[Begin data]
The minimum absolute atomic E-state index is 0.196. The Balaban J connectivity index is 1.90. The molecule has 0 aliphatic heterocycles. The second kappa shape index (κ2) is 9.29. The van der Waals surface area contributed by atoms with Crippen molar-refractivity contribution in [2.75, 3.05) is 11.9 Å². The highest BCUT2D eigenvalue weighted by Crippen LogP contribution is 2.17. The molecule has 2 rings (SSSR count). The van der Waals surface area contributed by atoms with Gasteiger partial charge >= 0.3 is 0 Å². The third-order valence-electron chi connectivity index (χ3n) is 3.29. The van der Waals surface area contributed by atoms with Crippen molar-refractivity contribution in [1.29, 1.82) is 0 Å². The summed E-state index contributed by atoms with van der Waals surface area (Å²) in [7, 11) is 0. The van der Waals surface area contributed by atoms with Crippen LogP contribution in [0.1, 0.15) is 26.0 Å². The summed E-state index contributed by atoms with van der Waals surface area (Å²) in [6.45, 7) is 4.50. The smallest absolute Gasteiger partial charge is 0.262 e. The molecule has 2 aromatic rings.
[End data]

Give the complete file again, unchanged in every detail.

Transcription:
The minimum absolute atomic E-state index is 0.196. The Balaban J connectivity index is 1.90. The molecule has 0 aliphatic heterocycles. The second kappa shape index (κ2) is 9.29. The van der Waals surface area contributed by atoms with Crippen molar-refractivity contribution in [2.75, 3.05) is 11.9 Å². The highest BCUT2D eigenvalue weighted by Crippen LogP contribution is 2.17. The molecule has 2 rings (SSSR count). The van der Waals surface area contributed by atoms with Gasteiger partial charge >= 0.3 is 0 Å². The third-order valence-electron chi connectivity index (χ3n) is 3.29. The van der Waals surface area contributed by atoms with Crippen molar-refractivity contribution in [1.29, 1.82) is 0 Å². The summed E-state index contributed by atoms with van der Waals surface area (Å²) in [7, 11) is 0. The van der Waals surface area contributed by atoms with Crippen LogP contribution in [0.1, 0.15) is 26.0 Å². The summed E-state index contributed by atoms with van der Waals surface area (Å²) in [6.45, 7) is 4.50. The smallest absolute Gasteiger partial charge is 0.262 e. The molecule has 2 aromatic rings.